time at the residence.
6 Rural Buildings
Eynesbury is home to a variety of rural buildings
dating from as early as the 1840’s right up until
to the 1990’s. The Raised Barn, the Silos and
Dairy Building are significant examples of the
different types used on site during everyday
operations of the property. The Raised Barn was
elevated to protect the grain stocks from attack
7 Meat and Smoke Houses
In the days before modern refrigeration, the
Meat House was an integral farm outbuilding.
Storing meat in an open-sided meat house
has advantages over an underground cellar
which is more suited to longer term provisions.
Here at Eynesbury, they are strategically
located between the Butcher’s Shed and the
The bluestone Stables (now the Golf Pro Shop)
were built during the period from c. 1870 to
1885. The close proximity to the Homestead
reflects the integral role horses played on
the property. Today, the original bush pole
framework remains intact and the original floor
structure is viewable through the glass floor
This lake was intended to be both a landscape
design feature and to serve utilitarian purposes.
The glistening lake with stone and reed islands,
a short walk from the Homestead, provides
an aesthetic contrast against the pastoral
landscape, especially when viewed from a
distance away from the Homestead.
2 Shearer’s Quarters
During Eynesbury’s heyday as a rural station,
about 16,000 crossbred sheep and lambs
were shorn annually. The travelling shearers
were accommodated in these quarters which
comprise a dormitory, dining room, kitchen and
other small rooms. In the mid 1880’s, shearers
could earn £3 to £4 per week, about 8 times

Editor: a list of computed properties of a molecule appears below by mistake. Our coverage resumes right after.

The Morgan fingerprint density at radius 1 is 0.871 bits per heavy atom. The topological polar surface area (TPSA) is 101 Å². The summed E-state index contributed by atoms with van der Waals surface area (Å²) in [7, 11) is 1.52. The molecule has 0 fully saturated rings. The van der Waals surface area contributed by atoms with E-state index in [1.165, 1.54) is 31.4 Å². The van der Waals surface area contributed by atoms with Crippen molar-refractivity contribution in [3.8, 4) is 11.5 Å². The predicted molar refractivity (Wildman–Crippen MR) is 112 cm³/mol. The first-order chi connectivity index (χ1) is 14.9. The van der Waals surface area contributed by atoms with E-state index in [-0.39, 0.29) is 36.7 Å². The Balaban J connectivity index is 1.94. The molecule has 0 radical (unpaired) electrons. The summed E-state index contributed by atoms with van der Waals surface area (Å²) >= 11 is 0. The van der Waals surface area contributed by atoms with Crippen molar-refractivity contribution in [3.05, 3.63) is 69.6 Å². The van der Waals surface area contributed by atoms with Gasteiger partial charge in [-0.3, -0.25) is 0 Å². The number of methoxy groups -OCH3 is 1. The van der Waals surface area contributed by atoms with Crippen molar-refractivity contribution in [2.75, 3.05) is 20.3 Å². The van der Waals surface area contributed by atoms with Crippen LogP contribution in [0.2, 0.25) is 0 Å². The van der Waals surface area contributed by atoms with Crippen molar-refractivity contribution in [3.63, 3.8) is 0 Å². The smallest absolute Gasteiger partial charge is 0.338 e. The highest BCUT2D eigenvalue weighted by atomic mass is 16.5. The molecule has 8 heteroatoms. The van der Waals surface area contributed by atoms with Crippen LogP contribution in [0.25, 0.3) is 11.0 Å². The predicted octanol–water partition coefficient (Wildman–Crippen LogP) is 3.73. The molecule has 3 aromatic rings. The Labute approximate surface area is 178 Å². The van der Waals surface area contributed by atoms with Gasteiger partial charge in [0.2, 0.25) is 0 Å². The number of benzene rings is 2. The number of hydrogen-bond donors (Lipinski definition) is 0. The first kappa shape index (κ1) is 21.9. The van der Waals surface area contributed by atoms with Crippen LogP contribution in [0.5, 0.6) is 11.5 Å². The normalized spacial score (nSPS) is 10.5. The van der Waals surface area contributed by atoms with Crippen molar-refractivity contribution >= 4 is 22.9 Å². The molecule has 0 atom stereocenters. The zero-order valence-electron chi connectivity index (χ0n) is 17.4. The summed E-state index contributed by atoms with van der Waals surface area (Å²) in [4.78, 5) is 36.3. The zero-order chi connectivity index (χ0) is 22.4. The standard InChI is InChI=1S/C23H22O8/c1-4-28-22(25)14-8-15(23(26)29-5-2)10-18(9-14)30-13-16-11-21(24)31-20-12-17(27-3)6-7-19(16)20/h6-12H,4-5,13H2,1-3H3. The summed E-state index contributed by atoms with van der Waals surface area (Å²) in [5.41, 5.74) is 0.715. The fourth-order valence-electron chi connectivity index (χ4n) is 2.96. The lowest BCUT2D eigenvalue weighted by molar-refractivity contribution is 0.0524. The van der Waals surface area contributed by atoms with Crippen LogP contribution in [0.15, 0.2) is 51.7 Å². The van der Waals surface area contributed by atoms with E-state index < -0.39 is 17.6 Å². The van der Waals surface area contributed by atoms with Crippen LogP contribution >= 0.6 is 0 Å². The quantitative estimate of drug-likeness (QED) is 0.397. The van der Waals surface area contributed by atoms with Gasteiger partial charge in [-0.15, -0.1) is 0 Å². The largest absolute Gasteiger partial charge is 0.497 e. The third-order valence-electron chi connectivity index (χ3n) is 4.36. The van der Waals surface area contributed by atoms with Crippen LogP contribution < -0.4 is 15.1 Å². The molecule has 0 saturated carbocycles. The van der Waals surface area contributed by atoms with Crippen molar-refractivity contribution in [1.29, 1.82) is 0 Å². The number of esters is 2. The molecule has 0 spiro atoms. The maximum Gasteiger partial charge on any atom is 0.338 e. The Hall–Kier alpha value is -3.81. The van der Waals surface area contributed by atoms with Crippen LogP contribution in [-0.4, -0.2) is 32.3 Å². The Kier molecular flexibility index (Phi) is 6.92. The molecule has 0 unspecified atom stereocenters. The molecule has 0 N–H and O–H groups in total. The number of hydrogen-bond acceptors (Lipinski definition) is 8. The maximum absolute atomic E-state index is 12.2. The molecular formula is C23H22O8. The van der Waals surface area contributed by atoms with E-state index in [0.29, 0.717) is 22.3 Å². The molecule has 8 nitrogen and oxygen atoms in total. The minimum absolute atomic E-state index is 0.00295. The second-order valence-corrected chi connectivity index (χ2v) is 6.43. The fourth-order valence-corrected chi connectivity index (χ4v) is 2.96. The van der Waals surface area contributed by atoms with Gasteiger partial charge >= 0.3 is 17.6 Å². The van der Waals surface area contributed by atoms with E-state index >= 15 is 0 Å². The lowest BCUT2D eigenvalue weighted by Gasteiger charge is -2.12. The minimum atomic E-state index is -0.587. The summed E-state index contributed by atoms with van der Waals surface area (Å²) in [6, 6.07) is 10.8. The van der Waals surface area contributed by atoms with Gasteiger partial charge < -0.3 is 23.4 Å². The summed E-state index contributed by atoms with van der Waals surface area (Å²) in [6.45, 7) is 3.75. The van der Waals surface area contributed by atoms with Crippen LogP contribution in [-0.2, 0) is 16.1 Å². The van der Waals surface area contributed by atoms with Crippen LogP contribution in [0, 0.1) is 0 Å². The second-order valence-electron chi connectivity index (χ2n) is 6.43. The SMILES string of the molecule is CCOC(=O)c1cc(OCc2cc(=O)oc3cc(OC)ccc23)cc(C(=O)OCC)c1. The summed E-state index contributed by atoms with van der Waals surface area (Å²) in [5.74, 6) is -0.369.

what a shepherd earned.
3 Drop Slab Stables Hut
It is believed that prior to the construction of
the main Homestead, an out-station existed in
the 1860’s where the Drop Slab Stables Hut is
located, as Eynesbury was then part of a much
larger run called Exford. The permanent nature
of the hut and the evidence of other artefacts
from that period, supports the theory that a
settlement existed here.
4 Second Shearing Complex
In 1930, Eynesbury was sold by the Staughton
family to the Eynesbury Pastoral Company,
which operated a second shearing complex
on the western edge of the Grey Box
Woodland likely to have been built before
1947. The Shearer’s Quarters contain a baker’s
oven and a second fireplace presumably used
5 Bluestone Cottage
This cottage, still used as a home until 2006,
was built in 1860 and pre-dates the main
Homestead. It was originally a two room
residence constructed with rough bluestone
walls, but in 1880 two extra rooms and a hallway
were added. Further renovations in 1950 saw
the addition of the front verandah.
3 Drop Slab Hut
The Eynesbury Staff Quarters were built
around 1885 when the Homestead additions
were undertaken. The building, aside from
accommodating servants working in the
Homestead, also housed the dairy where fresh
milk was churned into butter and cream daily
using a small hand-operated churn.
10 Eynesbury Homestead
The magnificent bluestone Homestead was
built in the 1870’s by Samuel Staughton. It was
constructed in two phases: Firstly a doublestorey
bluestone residence designed in the
Georgian style, which remains today as the
central section of the building; and secondly
the extension wings built in 1885 to include the
dining, service and billiard rooms.
Ha Ha Wall
Meat & Smoke
quadrant.com.au VWE 33376
(03) 9971 0407
Guided Groups and School Groups
welcome (minimum of 6 people)
Melton & District Historical Society Inc
(03) 9747 3333
Shire of Melton
(03) 9747 7200
Eynesbury Land and Homes Sales
1300 396 372